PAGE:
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Re: Trial and error
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- Subject: Re: Trial and error
- From: "Tesla list" <tesla@xxxxxxxxxx>
- Date: Mon, 04 Apr 2005 17:16:32 -0600
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Original poster: "Malcolm Watts" <m.j.watts@xxxxxxxxxxxx>
Too much time? 20 minutes? I'm reminded what Tesla said
about Edison's approach to design: something to the effect that he
..."proceded to diligently search for a needle in a haystack when a
little thought and calculation would have saved him 90% of his
labour..." or something pretty close to it. Experimenting is a lot of
fun and a great learning experience (been there, done that of course)
but if you are building something with a purpose, you could do better
than to spend 90% of your time debugging it and possibly throwing a
faulty design out altogether.
Designing can be hard yakker and it doesn't get any easier as
one ages save that one has, if one has done the hard yards, a world
of experience to draw on. Getting something right first time and not
having to repeat one's efforts is most gratifying. My personal
philosophy on design is that if you can't justify the inclusion of
every component and its value, the job is not done properly. The coil
I mentioned in my post (Coil 5 in the photos I posted) was a simple
test of everything I had learnt about coil design to that point. The
first light results were as startling as they were rewarding. By way
of contrast I should post a photo of an earlier coil which used
exactly the same transformer and primary capacitance. Watch my space
on Terry's website.
On 4 Apr 2005, at 13:03, Tesla list wrote:
> Original poster: "Steven Steele" <sbsteele@xxxxxxxxxxxxx>
> Has anyone ever told you, you have too much time on your hands?
> I get it all the time.
> I suck at designing stuff. Whenever I actually draw the stuff I'm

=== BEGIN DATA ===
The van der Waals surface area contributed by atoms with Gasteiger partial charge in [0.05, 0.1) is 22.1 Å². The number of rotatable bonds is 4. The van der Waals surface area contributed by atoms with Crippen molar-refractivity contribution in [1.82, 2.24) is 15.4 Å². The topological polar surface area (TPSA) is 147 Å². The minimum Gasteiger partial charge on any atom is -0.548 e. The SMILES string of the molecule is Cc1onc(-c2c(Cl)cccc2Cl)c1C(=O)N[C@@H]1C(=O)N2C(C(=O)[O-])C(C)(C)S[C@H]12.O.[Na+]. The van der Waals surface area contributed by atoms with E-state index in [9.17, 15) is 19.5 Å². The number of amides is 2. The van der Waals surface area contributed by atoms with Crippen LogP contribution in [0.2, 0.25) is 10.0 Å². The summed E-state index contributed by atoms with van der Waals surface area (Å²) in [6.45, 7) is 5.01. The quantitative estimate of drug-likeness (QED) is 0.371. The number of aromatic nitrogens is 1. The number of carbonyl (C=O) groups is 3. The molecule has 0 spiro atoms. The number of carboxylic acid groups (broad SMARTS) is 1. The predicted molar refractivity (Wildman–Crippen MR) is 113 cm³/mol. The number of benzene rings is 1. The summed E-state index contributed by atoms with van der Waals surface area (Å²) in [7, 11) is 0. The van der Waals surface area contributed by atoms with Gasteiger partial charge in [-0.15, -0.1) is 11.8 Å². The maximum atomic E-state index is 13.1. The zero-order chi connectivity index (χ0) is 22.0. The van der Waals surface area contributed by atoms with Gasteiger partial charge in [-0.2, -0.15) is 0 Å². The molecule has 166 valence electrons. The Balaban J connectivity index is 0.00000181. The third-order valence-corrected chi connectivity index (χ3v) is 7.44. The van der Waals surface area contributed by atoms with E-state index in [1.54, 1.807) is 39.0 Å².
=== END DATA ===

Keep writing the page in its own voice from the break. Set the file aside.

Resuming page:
> building, It's just a waste of time and effort. Nothing ever turns out
> how I designed it. I always end up improvising. It's fun to improvise.
> And you know what they say, Ignorance is bliss! :) I'll make you a
> deal. If you make a TC whithout calculting first, I'll make one after
> doing the calculations first. I'll even count the number of turns on
> my secondary. Or, maybe not. I don't know if I have enough time or
> money to do that. I've been working on it all semester, and it's
> expensive. The wire for the secondary alone cost me $25, The caps $54,
> and with the number of times I've redone the primary, I don't know how
> much that's cost, but it's cost alot.Although, my NST only cost $10.
> Steven Steele
> ----- Original Message ----- From: "Tesla list" <tesla@xxxxxxxxxx> To:
> <tesla@xxxxxxxxxx> Sent: Sunday, April 03, 2005 8:21 PM Subject: Re:
> Trial and error
> >Original poster: "Malcolm Watts" <m.j.watts@xxxxxxxxxxxx>
> >On 3 Apr 2005, at 12:31, Tesla list wrote:
> > > Original poster: "Steven Steele" <sbsteele@xxxxxxxxxxxxx>
> > >
> > > Have any of you guys ever just built a good TC by trial and error?
> > > Or do ya'll always do quantom physics calculations first? LOL.
> > > Steven Steele
> >My best coil was designed on the back of an envelope (literally!)
> >over a cup of tea during a 20 minute tea break. I resonated at
> >exactly the frequency it was designed to do so and, most crushing of
> >all for the relativistic afficionados, was designed using simple
> >lumped parameters. I did make room for consideration of losses due to
> >skin/proximity effects but a decision to spacewind with a 1:1
> >wire/space ratio plus a suitable wiresize for its (lowest) frequency
> >of operation based on a simple guideline kept the quantum genie
> >firmly corked up in its bottle.